Hope Squad accomplishes that through the people that students confide in most often: other students.

The Hope Squad program traces its beginnings back to 1998. That's the year that police asked Greg Hudnall, who was then a high school principal, to identify the body of a 14-year-old who had killed himself in the public park next to his school.

"I actually had to move the body to identify him. And afterwards I walked to my car, and I literally threw up and sobbed," he said. "I mean this was an amazing young man."

Hudnall vowed then to do anything he could to help prevent suicide in his Provo City School District of 14,000 students.

The district was averaging one or two suicides each year, including that of a fourth-grader who died on school grounds. Hudnall moved to the school district office before long and established the Circles4Hope community suicide prevention model.

"While it takes an entire village to raise a child, we believe it takes an entire community to save one," he said.

That model helped reduce suicides, but it wasn't until Hudnall launched the Hope Squad program that the school district saw the best results.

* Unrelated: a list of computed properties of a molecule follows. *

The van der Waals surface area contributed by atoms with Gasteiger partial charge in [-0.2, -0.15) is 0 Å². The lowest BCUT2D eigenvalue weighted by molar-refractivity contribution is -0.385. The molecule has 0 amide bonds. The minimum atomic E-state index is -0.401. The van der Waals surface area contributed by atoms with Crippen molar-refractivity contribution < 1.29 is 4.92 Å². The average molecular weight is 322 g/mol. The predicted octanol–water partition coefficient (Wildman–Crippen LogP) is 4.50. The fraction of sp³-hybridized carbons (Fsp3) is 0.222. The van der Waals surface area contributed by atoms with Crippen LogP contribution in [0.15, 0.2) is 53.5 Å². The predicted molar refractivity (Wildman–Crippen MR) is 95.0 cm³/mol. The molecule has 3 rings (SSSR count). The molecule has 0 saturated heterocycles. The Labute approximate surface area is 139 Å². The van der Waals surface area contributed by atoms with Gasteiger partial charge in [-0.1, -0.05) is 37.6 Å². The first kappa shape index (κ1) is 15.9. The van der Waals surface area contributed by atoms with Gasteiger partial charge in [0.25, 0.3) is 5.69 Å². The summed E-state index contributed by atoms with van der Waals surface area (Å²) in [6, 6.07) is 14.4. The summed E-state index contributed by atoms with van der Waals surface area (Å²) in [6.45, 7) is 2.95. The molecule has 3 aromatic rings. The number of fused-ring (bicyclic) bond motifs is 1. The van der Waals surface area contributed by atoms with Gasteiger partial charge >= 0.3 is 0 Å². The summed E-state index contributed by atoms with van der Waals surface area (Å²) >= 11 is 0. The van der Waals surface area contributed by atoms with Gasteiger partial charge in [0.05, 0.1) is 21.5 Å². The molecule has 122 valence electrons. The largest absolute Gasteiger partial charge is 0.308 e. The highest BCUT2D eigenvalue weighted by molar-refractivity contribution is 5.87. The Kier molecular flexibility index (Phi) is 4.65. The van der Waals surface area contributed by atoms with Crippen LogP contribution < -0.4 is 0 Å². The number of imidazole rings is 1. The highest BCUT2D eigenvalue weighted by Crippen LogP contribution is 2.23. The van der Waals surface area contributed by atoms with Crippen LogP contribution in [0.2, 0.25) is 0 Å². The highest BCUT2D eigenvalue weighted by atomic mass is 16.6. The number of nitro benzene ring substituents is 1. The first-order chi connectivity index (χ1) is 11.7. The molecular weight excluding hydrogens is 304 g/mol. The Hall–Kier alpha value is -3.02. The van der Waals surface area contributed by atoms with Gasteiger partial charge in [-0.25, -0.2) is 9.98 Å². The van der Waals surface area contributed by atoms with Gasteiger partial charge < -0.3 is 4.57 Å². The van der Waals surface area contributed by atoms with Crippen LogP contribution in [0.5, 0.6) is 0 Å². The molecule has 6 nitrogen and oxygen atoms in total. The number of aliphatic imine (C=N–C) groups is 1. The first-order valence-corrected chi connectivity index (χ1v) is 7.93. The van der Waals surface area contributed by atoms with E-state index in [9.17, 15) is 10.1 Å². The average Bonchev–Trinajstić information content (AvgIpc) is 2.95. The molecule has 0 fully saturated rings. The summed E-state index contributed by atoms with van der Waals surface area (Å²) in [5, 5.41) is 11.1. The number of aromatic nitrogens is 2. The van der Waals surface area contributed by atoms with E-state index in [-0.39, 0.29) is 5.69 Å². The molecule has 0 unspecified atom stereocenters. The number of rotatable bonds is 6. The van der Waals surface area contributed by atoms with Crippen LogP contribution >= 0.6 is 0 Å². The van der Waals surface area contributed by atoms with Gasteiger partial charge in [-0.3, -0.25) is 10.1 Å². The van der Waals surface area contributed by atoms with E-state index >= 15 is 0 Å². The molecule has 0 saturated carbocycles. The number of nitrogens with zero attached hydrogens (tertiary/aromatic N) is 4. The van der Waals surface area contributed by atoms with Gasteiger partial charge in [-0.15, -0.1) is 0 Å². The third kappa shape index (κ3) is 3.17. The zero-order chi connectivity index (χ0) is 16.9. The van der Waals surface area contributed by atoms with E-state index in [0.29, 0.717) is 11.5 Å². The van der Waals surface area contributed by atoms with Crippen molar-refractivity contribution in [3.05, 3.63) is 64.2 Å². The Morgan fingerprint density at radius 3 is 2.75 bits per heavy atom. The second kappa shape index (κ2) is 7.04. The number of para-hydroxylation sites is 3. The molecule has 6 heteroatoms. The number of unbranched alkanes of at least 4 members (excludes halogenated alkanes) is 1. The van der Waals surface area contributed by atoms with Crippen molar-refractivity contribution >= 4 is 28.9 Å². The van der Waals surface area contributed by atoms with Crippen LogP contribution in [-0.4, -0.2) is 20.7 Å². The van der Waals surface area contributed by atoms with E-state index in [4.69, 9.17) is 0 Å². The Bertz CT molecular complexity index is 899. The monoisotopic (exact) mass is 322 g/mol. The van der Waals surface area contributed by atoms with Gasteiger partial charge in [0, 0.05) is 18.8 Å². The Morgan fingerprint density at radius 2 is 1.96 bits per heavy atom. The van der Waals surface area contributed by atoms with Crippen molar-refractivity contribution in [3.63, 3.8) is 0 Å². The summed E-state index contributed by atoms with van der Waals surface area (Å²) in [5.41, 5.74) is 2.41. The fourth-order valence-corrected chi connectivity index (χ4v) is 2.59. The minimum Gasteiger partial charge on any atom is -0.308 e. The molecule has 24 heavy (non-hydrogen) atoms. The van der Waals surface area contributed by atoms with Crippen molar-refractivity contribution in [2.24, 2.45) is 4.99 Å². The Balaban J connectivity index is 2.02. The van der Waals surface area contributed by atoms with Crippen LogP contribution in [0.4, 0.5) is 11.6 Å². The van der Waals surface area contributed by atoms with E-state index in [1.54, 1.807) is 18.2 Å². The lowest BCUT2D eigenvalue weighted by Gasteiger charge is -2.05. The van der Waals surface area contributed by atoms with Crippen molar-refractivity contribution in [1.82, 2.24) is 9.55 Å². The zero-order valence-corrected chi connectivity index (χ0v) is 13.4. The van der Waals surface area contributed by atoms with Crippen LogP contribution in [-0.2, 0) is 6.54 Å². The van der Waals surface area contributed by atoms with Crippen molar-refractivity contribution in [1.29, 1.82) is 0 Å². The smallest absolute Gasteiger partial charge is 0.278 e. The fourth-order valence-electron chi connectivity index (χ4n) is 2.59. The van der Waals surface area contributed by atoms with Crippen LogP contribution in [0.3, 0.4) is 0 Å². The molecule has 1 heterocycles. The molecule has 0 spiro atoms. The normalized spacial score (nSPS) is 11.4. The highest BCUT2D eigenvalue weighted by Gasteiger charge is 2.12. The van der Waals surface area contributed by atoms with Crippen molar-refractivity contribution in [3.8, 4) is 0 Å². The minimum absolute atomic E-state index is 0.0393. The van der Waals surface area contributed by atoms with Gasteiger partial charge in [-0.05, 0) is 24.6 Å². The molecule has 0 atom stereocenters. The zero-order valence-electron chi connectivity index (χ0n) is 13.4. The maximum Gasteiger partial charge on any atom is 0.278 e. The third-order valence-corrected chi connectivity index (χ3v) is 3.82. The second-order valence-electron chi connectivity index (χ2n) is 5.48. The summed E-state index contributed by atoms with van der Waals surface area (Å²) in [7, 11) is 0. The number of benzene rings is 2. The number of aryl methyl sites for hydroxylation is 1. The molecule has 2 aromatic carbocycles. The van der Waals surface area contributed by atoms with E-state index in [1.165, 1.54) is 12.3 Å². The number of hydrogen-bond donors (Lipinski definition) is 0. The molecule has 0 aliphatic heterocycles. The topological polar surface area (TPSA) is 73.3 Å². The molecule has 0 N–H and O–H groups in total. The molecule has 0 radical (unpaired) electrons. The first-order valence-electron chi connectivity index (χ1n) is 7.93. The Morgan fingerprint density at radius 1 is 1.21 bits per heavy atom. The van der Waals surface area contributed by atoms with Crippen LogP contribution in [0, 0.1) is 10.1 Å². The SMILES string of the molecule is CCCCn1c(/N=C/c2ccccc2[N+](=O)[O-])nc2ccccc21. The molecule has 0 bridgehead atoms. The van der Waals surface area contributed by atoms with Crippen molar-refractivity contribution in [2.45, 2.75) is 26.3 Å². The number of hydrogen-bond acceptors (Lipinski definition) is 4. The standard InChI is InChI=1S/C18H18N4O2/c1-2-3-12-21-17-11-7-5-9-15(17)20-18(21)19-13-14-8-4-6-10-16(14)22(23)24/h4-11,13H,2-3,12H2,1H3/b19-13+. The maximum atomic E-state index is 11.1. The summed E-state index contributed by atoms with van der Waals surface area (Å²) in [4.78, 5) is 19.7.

Hope Squads are made up of students nominated by teachers and administrators based on surveys of the student body. The surveys ask every student at a school to list the names of their fellow students they would trust if they were struggling emotionally and needed to talk with someone.

In the first Utah high school where a Hope Squad was tried, Hudnall and his team interviewed all 2,100 students. Out of all those students, the same 40 names rose to the top of the completed surveys, he said.

"So we pulled them together, started training them on how to recognize the signs, how to talk with friends," Hudnall said. "But most important, when to go to an adult. It was so successful, we put it in 13 elementaries, three middle schools and three high schools -- our entire district."